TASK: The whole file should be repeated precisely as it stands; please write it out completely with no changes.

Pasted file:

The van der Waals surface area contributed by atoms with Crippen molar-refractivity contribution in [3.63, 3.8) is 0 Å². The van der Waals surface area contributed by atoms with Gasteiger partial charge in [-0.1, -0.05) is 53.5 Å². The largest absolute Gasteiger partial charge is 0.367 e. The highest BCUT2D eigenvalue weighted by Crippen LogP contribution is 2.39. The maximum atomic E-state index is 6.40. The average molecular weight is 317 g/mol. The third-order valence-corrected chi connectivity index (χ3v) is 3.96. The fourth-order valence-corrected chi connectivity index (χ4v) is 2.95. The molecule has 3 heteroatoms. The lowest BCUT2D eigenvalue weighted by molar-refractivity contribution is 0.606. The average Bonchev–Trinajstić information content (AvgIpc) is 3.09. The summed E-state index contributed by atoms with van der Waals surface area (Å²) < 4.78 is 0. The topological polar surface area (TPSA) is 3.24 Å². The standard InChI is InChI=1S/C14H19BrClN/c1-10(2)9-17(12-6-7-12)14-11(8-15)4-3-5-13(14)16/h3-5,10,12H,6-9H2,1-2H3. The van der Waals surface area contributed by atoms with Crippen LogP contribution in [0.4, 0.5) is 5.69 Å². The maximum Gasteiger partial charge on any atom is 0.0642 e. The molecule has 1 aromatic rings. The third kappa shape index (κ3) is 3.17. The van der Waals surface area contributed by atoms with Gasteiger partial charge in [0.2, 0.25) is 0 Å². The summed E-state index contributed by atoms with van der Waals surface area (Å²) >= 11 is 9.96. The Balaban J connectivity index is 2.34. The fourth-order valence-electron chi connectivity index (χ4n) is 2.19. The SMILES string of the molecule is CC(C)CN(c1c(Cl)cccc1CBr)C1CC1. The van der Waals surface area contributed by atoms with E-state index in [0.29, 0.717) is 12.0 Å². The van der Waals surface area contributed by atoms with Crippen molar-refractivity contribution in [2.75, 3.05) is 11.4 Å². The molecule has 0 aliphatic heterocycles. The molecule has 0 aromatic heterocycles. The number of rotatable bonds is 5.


The van der Waals surface area contributed by atoms with Crippen molar-refractivity contribution in [3.63, 3.8) is 0 Å². The van der Waals surface area contributed by atoms with Gasteiger partial charge in [-0.1, -0.05) is 53.5 Å². The largest absolute Gasteiger partial charge is 0.367 e. The highest BCUT2D eigenvalue weighted by Crippen LogP contribution is 2.39. The maximum atomic E-state index is 6.40. The average molecular weight is 317 g/mol. The third-order valence-corrected chi connectivity index (χ3v) is 3.96. The fourth-order valence-corrected chi connectivity index (χ4v) is 2.95. The molecule has 3 heteroatoms. The lowest BCUT2D eigenvalue weighted by molar-refractivity contribution is 0.606. The average Bonchev–Trinajstić information content (AvgIpc) is 3.09. The summed E-state index contributed by atoms with van der Waals surface area (Å²) < 4.78 is 0. The topological polar surface area (TPSA) is 3.24 Å². The standard InChI is InChI=1S/C14H19BrClN/c1-10(2)9-17(12-6-7-12)14-11(8-15)4-3-5-13(14)16/h3-5,10,12H,6-9H2,1-2H3. The van der Waals surface area contributed by atoms with Crippen LogP contribution in [0.4, 0.5) is 5.69 Å². The maximum Gasteiger partial charge on any atom is 0.0642 e. The molecule has 1 aromatic rings. The third kappa shape index (κ3) is 3.17. The van der Waals surface area contributed by atoms with Gasteiger partial charge in [0.2, 0.25) is 0 Å². The summed E-state index contributed by atoms with van der Waals surface area (Å²) >= 11 is 9.96. The Balaban J connectivity index is 2.34. The fourth-order valence-electron chi connectivity index (χ4n) is 2.19. The SMILES string of the molecule is CC(C)CN(c1c(Cl)cccc1CBr)C1CC1. The van der Waals surface area contributed by atoms with E-state index in [0.29, 0.717) is 12.0 Å². The van der Waals surface area contributed by atoms with Crippen molar-refractivity contribution in [2.75, 3.05) is 11.4 Å². The molecule has 0 aliphatic heterocycles. The molecule has 0 aromatic heterocycles. The number of rotatable bonds is 5.